Quit Your Job…Go Ahead And Do It!

    Quit Your Job

    It is not an easy decision to quit your job for your dream career; to pursue that unquenchable desire. It is exciting, inspiring, and risky. A bird in hand they say is worth more than two in the bush. Going from the known to the unknown is not for the faint hearted. Before you take this risk, do you know that living in the right state can improve your chances of success when you launch your private business?

    Before you launch that business, understand that your state of residence can determine how successful your business can become. States don’t pay the same taxes, or use the same payroll system. Same goes for the types of employees you will find in different states. There is always a distinctive variance, and all  these factors directly or indirectly direct the journey of an entrepreneur in the world of business. We will attempt to run through  the most suitable U.S. states for prospective entrepreneurs.

    On our list, the sate of California stands out as the most suitable  U.S. state with the highest potentials for success in entrepreneurship. This may be surprising considering California’s corporate tax profile, and the state’s high cost of living.

    In aggregating our state ranking, we consider factors such as  the current percentage of new businesses in states, the survival rate of start-ups, cost of living, the annual payroll of businesses with less than five employees, and the median household income in these states.

    Going by this set out criteria, the following states are the most suitable for new businesses currently; California, Texas, New Jersey, Illinois and Georgia.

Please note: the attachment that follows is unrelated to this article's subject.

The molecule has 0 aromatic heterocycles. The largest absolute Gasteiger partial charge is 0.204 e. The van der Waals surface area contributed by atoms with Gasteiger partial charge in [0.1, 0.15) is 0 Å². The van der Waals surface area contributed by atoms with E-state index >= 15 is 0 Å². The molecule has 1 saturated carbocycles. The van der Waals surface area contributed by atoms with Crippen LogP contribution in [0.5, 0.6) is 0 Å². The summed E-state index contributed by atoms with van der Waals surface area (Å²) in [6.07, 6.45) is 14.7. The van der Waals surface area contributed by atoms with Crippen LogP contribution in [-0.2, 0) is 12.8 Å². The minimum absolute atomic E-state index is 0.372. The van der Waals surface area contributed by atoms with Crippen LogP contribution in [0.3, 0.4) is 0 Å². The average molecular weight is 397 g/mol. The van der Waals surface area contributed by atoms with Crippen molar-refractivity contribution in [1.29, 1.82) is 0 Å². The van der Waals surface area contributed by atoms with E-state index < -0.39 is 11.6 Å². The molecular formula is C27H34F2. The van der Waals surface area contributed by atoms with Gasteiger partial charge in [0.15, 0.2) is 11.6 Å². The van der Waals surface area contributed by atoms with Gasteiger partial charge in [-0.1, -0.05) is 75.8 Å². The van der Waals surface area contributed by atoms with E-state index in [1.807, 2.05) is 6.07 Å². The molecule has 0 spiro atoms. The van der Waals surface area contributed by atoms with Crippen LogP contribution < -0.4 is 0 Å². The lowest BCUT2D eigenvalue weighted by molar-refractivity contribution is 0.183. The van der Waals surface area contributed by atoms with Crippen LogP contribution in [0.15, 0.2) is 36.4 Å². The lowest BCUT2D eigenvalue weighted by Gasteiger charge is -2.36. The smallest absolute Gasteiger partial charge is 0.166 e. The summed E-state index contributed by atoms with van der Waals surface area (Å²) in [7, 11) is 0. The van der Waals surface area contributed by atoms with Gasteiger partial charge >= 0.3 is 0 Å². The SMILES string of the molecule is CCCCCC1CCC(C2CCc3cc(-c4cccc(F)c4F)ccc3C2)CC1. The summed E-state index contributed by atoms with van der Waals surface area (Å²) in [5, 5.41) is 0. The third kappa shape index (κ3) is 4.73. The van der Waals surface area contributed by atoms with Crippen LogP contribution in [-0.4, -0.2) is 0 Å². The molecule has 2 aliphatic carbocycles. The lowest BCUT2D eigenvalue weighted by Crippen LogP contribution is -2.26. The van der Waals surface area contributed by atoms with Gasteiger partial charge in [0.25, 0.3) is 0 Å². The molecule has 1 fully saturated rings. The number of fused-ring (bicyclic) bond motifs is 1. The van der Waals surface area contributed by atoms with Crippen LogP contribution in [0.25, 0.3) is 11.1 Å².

California: California remains the most suitable U.S. state to launch a new business, and this does not come as a surprise. The state of California has always been a safe haven for new businesses, particularly for those in the world of Tech.

    There has been a mass emigration of established  businesses from California in recent times, this trend is especially because of the high cost of living. High profile companies like Hewlett Packard, Oracle, and even Tesla are some of the businesses that have moved their tent out of California as far back as 2020.

    The Golden state still maintains its position as the most embracing, and suitable to launch a new business. It ticks all the boxes. Research shows that there remains a serious cluster of start-ups, and small scale businesses with less than five employees. Impressively, the state also presents the highest survival rates for new businesses throughout the country.
    In terms of the annual payroll for companies with less than five employees, California takes the lead. Such businesses are self sustaining, and can conveniently sort the annual payments for  themselves, and their employees.

    According to Kauffman Foundation, a not for profit organization, in 2012, 82.56% of new businesses established in California were still functioning after the first year. This statistics contrasts the national average which stands at 81.7%. New businesses hardly subsists after their first year unless they get necessary help, and display a high level of corporate tenacity to survive.

    The state of Texas is another high blazer on our list. Texas currently has the highest cluster of  businesses with less than five employees. In terms of the annual payroll for businesses with less than five employees, Texas also ranks as number four nationwide.
    One other distinction that facilitates the ranking of the state of Texas is the absence of income tax in the state. This makes the Lone Star state have a moderate cost of living lower than the national average.

    New Jersey, Illinois, and the state of Georgia completes our list of five owing to the alignment of these states to the ranking criteria stated.
    Checking from top to bottom,  West Virginia occupies the 49th position. The state has poor stats for new businesses established between 2020 and 2021. It also has a very low median household income.

    The 50th position goes to Rhode Island. The state has the poorest survival rate for new companies. As at 2021, this stands at 77%.

    Data from the World Population Review 2022, the U.S. Census Bureau, and Kauffman Foundation’s Indicators of Entrepreneurship were used in aggregating this information.